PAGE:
Super Resolution Microscopy (Nanoscopy)
Super Resolution Microscopy is a measurement technique which involves the projection of structured laser light onto a biological sample with fluorescent markers allowing resolution of structures below the Abbé limit of 200 nm. Many different techniques have now been developed.
For example, in Light Sheet Microscopy, the light grating structure combines with the sample structure to produce Moiré patterns. Use of multiple grating patterns in different orientations, along with analysis algorithms, increases the resolution of the microscope beyond the standard diffraction limit.
Forth Dimension Displays spatial light modulators are ideal for producing fully reconfigurable grating patterns which can be cycled through at kHz speed. This offers greater flexibility to the measurement system and a reduction of the sample measurement time.
Recognising the benefits of the increased resolution in leading edge imaging techniques, the first production shipment of a QXGA-3DM was sent to its established customer Howard Hughes Medical Institute (HHMI) for use by Nobel Prize for Chemistry 2014 winner Dr. Eric Betzig’s team. Lattice light sheet microscopy, a new imaging platform developed at Janelia Farm, allows biologists to see 3-D images of subcellular activity in real time.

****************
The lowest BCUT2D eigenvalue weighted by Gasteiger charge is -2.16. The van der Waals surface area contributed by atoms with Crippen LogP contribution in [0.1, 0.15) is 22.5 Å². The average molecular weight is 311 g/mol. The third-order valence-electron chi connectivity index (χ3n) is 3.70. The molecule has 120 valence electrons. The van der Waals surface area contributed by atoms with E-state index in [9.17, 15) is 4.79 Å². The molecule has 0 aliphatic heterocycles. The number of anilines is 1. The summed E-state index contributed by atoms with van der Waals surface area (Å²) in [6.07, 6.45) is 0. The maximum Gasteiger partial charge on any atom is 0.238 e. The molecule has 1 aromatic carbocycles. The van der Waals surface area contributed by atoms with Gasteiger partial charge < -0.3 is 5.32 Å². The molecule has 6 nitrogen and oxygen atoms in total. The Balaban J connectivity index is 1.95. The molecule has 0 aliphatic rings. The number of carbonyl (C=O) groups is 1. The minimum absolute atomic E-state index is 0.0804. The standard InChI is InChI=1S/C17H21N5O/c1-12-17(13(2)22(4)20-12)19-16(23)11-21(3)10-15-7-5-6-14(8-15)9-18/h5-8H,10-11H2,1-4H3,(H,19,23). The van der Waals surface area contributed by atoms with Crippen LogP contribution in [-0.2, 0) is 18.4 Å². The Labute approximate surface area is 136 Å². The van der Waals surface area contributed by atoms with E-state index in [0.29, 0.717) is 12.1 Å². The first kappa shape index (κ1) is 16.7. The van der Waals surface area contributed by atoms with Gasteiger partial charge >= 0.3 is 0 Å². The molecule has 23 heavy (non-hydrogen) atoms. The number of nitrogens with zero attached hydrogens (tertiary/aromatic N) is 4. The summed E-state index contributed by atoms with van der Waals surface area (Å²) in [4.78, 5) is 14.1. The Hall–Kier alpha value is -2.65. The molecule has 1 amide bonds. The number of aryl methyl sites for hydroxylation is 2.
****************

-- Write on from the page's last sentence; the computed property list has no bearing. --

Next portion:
Also the generation of Vortex beams is possible with Forth Dimension Displays binary SLM which are useful for Super Resolution Microscopy, particularly in STED technology.
“This item is critical to our funded research, and Forth Dimension Displays’ product is unique.“
John Kozub, BioPhotonics/FEL Center, Vanderbilt University
Outdoor Applications: Extended Temperature Range
The SXGA M449 offers an extended temperature range for storage and operating. Fielded applications as viewers with long life time have now become a possibility enabling the replacement of CRT. Commercially available CRT replacement units with a variety of image dimensions are available from NVIS based in Reston, Virginia, USA.